5 ways to save money on Thanksgiving dinner (and get a free turkey)

That plate of turkey, mashed potatoes, stuffing, green-bean casserole, cranberry sauce and pumpkin pie doesn’t come cheap.

More than one in four hosts say that Thanksgiving represents a financial strain, according to a survey by LendingTree

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That shouldn’t come as a surprise given how expensive hosting a feast for the annual holiday can be.

On average, Americans said they expect to spend $334 to host 11 people this year, including $251 on food and $83 for housewares. Given that the average consumer is expected to spend more than $1,000 during the holiday season on gifts, décor and food, Thanksgiving can be a budget-buster.

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Here are some tips from savings experts on how to make the holiday less of a financial strain:

Create a menu — and stick to it

Create a menu so you don’t overshop. Check out promotional giveaways at grocery stores, said Mark Hamrick, senior economic analyst at personal-finance website Bankrate. Some stores, including ShopRite, gift shoppers a free turkey if they spend enough money by a certain date.

Consider making as many dishes from scratch as possible. While premade sides like mashed potatoes or green bean casserole can be time savers, they can quickly blow past one’s budget. Canned pumpkin is cheaper than fresh, and it can be just as tasty when used for a pie.

Avoid the name brands

Supermarket circulars will promise discounts on popular ingredients like cranberries or sweet potatoes, and that will include name brands. Don’t be afraid of going generic. “It’s likely the store brand is cheaper,” said Jen Smith, personal-finance expert at the savings website The Penny Hoarder.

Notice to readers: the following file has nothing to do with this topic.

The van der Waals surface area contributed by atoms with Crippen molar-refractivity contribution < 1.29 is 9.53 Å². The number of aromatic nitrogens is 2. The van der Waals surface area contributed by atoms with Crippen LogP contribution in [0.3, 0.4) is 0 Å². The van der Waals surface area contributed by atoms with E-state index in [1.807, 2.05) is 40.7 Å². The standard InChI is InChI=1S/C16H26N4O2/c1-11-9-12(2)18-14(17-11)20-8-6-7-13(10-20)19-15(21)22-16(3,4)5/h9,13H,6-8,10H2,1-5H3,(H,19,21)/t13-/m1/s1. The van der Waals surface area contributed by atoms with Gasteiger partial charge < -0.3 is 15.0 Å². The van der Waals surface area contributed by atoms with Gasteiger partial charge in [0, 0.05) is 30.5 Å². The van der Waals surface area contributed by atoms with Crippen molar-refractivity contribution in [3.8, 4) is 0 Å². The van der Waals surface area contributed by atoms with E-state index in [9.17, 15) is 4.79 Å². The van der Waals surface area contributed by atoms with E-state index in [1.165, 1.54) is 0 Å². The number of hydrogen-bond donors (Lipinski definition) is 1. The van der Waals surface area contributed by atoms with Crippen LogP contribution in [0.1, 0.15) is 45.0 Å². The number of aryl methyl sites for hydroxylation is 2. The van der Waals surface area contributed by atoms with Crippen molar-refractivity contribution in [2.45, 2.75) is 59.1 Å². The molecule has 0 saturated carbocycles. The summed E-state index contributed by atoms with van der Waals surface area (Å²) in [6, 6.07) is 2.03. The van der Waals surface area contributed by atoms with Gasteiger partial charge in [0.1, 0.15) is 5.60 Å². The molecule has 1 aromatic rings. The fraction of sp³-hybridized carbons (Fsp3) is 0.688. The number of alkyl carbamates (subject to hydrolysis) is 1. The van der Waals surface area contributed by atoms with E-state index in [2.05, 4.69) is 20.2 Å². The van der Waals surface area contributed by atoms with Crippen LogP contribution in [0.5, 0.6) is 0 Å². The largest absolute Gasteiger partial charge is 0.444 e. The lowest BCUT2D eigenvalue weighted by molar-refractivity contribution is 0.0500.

Skip the whole turkey

Turkey, the centerpiece on most Thanksgiving tables, accounts for nearly half of the average family’s food-related costs on Thanksgiving, according to the American Farm Bureau Federation. The average price of a turkey fell 3% from last year to roughly $1.36 per pound for a 16-pound bird.

“If you are having a smaller gathering of, say, six or fewer people, you are probably better off buying turkey breasts or legs instead of a whole turkey,” said Jon Lal, founder and CEO of coupons and cash-back website BeFrugal. (The average turkey costs around $21.71.)

Another option for people who need to save a few bucks: Cook a whole chicken instead. In New York, a whole chicken costs as little as 99 cents per pound, while a whole turkey may cost double that, according to prices available on Instacart.

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Don’t cook too much

Along similar lines, Thanksgiving hosts shouldn’t go into the holiday with leftovers in mind. While leftovers help to spread out the cost of the Thanksgiving meal, they also run the risk of going to waste if they’re not eaten in time. One solution: Limit the number of sides and desserts.

“You don’t have to have the entire gamut to have a lavish Thanksgiving,” Smith said.

Consider making it a potluck

This is especially true for the perennial host. “If you are not taking turns hosting, and find yourself always hosting Thanksgiving dinner, a potluck might be a good way to share the hosting responsibility,” Lal said.

Make it a family affair, even among friends. Splitting up the food means that guests can spend as little or as much as they can afford. The potluck does not need to be limited to food. Beverages, paper plates and decorations can also split up among guests.

Jacob Passy is a personal-finance reporter for MarketWatch and is based in New York.

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